Vicki, unlike Peter Standish, has a problem from the outset because of her strange clothing. But she falls back on the same excuse he uses to justify his habit of daily bathing: "It's the fashion where I came from." In the 1991 DS she actually teaches the children "Over the Rainbow," telling them it's popular in Boston! (Recall I'll Never Forget You's copying of the black-and-white bookending in The Wizard of Oz.)

Like Peter, Vicki makes repeated slips, revealing knowledge she shouldn't have. She has a better excuse than Peter, who knew what he was getting into and was supposedly well prepared.

In the most striking parallel, both time travelers are accused of witchcraft, though only in DS is the idea fully developed. In truth, only DS would have dared to fly in the face of history by setting an actual witchcraft trial in the late 18th century.

In DS the time traveler is a woman. But the man with whom she falls in love in the 18th century is, suggestively, named Peter. His vow to find her again in the future evokes memories of Mary Ann's "I'll love you always, Peter! Now, in my time...in yours...and in whatever time will come." It's not the same; but it is a suggestively similar parting scene, especially since we know Peter Standish was destined to meet a lookalike/possible reincarnation of Mary Ann in his own time.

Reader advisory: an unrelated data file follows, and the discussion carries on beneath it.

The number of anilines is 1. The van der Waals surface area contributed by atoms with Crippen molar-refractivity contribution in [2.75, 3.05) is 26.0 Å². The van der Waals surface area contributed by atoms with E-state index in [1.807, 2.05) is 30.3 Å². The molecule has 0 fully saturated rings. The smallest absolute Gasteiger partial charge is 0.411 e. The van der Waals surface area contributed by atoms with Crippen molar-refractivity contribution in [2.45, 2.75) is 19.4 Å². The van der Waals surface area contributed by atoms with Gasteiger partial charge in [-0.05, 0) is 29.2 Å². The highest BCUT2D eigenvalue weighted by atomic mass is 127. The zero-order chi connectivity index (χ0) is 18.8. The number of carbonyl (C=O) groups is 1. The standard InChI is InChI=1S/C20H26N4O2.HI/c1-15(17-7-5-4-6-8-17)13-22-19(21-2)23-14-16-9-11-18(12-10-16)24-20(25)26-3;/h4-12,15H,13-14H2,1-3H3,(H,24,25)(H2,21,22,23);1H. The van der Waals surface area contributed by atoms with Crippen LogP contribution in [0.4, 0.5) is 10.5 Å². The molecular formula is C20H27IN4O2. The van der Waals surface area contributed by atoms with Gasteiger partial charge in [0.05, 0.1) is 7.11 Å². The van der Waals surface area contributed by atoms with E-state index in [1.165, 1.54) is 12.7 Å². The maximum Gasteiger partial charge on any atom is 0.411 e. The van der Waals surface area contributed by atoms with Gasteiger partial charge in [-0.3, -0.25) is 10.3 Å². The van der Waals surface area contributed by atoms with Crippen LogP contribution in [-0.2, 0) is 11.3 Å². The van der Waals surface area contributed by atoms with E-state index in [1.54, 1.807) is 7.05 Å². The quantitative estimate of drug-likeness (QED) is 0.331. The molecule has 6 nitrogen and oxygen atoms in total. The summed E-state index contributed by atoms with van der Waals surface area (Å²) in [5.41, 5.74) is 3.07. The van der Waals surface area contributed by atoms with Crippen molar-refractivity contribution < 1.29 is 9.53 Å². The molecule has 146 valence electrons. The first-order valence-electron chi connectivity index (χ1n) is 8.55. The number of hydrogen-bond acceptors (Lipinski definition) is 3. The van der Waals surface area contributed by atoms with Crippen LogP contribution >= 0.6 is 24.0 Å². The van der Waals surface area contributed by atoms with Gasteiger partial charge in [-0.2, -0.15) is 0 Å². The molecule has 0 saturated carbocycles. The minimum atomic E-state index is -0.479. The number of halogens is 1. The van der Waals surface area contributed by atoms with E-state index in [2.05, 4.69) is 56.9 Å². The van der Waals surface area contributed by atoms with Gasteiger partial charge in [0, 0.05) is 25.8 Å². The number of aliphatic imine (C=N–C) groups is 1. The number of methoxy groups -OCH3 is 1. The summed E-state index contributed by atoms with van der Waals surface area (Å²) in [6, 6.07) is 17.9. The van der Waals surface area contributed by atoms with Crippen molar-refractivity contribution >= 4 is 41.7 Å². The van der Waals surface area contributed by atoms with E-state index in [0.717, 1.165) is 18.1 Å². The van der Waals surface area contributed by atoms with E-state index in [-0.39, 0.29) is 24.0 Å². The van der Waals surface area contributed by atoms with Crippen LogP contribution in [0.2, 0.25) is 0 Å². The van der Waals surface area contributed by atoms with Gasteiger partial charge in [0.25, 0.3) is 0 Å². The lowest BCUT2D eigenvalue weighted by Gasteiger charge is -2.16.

In the original DS, Vicki also meets a lookalike of her 18th-century love: Jeff Clark. The moving final scene of I'll Never Forget You, with Peter and Margaret, takes place in a graveyard; Vicki first sees Jeff standing near a graveyard. (Of course, we later learn he was there as a grave robber!)

I've mentioned in passing that there are differences between the radio adaptation of I'll Never Forget You and my memory of the film--differences that suggest a return to the source, Berkeley Square. In my synopsis, I followed I'll Never Forget You as I remember it. Now I'd like to discuss those differences.